There may not be a better book regarding the practice of teaching history than Dr. Sam Wineburg’s Historical Thinking and Other Unnatural Acts: Charting the Future of Teaching the Past. It should be required reading for all social studies education majors. Although a post could (and perhaps should) be devoted to each chapter of the book, there is one in particular that stands out the most. This section, titled “Lost Words: Moral Ambiguity in the History Classroom,” recounts a classroom observation in which public school teacher Richard Stinson engaged his history students with a moral question. In the midst of discussing “the rules that govern American society,” Stinson proceeded to ask:

“Is there any authority that transcends the Constitution?”

Students fidgeted at their desks, but no one uttered a word.

“Well,” Stinson continued, “What about moral authority or religious authority?”

The mere mention of religion set off a flurry of “oohs” and “ahs,” the students’ signal that a taboo had been broached. Paul, sitting in the front row, seemed to initiate a script that had been played many times before. “So, Mr. S., are you saying there is a God?” 

Wineburg goes on to explain how the classroom erupted in energy, as students bantered back and forth with Stinson and their peers. Several boys in the room boldly resisted the idea that citizens, especially soldiers, were bound to any sort of “divine authority.” Distressed by this thought, Stinson (who himself is a devout Christian) posed to them questions concerning Nazi war criminals and the tragedy at My Lai. The class ended with many of the students still having not been “won over” by Stinson’s historical and philosophical implications.

Although it may be easy to critique Stinson’s performance (perhaps a redirection to historical arguments of divine authority would have served him better), Wineburg rightly points out Stinson’s success “in creating an atmosphere where education is not ‘academic’ but instead is a process of debate, discussion, and questioning.”

Learning to Engage

Perhaps it is no surprise that history classrooms are seen as “boring” and “tedious” by many of today’s students. This truth continues to be one of the biggest travesties in America’s modern educational system. In response, tools, activities, and other “gimmicks” continue to be developed for the purpose of better engaging history classrooms. However, Stinson’s example is a reminder that while these devices have their place, history teachers must first learn to engage students with the content itself. Participation is not an indicator of  historical thinking. Instead, the goal must remain for educators to use historical thinking as the motivator for participation, a task that Stinson does brilliantly (yet imperfectly).

Although much easier to conceptualize than practice, the implementation of moral questions into the history classroom may be the key. After all, morality is what makes us human. It is, in essence, a motivator in and of itself. Ultimate purposes, regardless of one’s worldview, are undergirded by moral justifications. A truly engaging classroom is one that appeals to a person’s humanity, and tugs at the strings of their heart. History, like theology and philosophy, is uniquely able to do this.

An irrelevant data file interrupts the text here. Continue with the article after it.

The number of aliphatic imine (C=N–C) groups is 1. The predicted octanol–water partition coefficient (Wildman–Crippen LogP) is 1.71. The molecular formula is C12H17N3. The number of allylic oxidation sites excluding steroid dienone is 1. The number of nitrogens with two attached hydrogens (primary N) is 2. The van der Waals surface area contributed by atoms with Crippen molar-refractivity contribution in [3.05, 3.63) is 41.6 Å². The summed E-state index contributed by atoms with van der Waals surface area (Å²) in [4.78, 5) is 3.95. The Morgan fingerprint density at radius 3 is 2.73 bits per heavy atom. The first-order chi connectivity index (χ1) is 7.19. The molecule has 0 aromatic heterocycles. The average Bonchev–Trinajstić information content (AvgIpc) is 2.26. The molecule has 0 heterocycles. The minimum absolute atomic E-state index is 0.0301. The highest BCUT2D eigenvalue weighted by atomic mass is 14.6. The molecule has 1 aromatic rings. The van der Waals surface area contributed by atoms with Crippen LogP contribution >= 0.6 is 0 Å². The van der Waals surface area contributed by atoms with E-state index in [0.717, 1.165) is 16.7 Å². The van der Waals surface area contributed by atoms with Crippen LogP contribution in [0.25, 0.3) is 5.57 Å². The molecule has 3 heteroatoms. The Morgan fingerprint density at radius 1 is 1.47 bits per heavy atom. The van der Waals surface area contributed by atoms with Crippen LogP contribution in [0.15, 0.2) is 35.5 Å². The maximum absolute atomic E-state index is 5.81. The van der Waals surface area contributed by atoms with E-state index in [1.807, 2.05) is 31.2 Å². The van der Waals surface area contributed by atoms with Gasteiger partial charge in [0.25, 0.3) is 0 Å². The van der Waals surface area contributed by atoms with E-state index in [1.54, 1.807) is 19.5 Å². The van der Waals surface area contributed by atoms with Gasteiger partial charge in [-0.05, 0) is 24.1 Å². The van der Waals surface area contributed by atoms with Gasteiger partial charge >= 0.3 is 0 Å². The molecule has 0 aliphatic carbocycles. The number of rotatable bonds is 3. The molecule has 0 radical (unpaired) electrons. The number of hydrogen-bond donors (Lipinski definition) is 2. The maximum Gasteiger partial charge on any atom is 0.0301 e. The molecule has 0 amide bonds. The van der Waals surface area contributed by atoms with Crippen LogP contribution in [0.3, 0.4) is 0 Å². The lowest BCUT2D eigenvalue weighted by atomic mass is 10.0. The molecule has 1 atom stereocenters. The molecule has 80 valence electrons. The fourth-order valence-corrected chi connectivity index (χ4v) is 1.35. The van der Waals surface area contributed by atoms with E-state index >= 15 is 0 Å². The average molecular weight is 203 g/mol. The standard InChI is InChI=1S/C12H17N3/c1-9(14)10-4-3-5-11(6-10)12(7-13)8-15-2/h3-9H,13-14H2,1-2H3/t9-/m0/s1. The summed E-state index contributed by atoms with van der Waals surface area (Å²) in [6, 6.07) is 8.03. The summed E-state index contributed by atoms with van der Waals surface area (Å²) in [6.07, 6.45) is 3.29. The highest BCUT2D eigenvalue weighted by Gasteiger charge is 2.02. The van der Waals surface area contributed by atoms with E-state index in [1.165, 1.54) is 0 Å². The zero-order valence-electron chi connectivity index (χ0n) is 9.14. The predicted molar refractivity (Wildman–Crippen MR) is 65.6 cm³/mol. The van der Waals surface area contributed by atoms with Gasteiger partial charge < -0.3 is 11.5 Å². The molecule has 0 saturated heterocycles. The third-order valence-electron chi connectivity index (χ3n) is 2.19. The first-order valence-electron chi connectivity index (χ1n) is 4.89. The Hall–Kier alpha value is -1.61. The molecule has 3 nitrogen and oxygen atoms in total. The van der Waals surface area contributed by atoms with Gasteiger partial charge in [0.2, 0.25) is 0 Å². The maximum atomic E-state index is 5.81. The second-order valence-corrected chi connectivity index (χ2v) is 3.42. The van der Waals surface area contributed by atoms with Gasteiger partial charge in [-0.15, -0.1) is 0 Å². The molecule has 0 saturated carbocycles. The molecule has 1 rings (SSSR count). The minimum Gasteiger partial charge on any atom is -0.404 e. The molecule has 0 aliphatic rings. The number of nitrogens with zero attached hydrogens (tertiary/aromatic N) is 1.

While personal morality may be the gateway to the past, it should not be confused with the past itself. Historical figures, even those to whom we can best relate, often thought vastly different about the familiar concepts of “good” and “bad.” Students should be forced to interact with, and wrestle out, the implications of these various modes of thought – while simultaneously understanding the perils of making moral judgements.

The best method for presenting this moral content is perhaps one that is purposefully ambiguous. Stinson’s frustrating inability to directly convey the importance of moral absolutes may have ironically been his greatest strength. The detrimental effects of dogmatic religion teach us that people are more likely to disengage when moral assertions are forced down their throat. Moral questions are most compelling when students must contemplate them on their own, at least to some extent.


History teachers should not be afraid to guide and lead students in discussions of morality. It must be done purposefully and shrewdly, while drawing upon historical context. Presented somewhat ambiguously by the teacher, students must be forced to think through moral implications, and how moral decisions have effected historical events. In doing so, teachers will not only be promoting an engaged classroom, but much more importantly, a future generation that knows how to ask and solve moral questions about our world – something we seem to need now more than ever.


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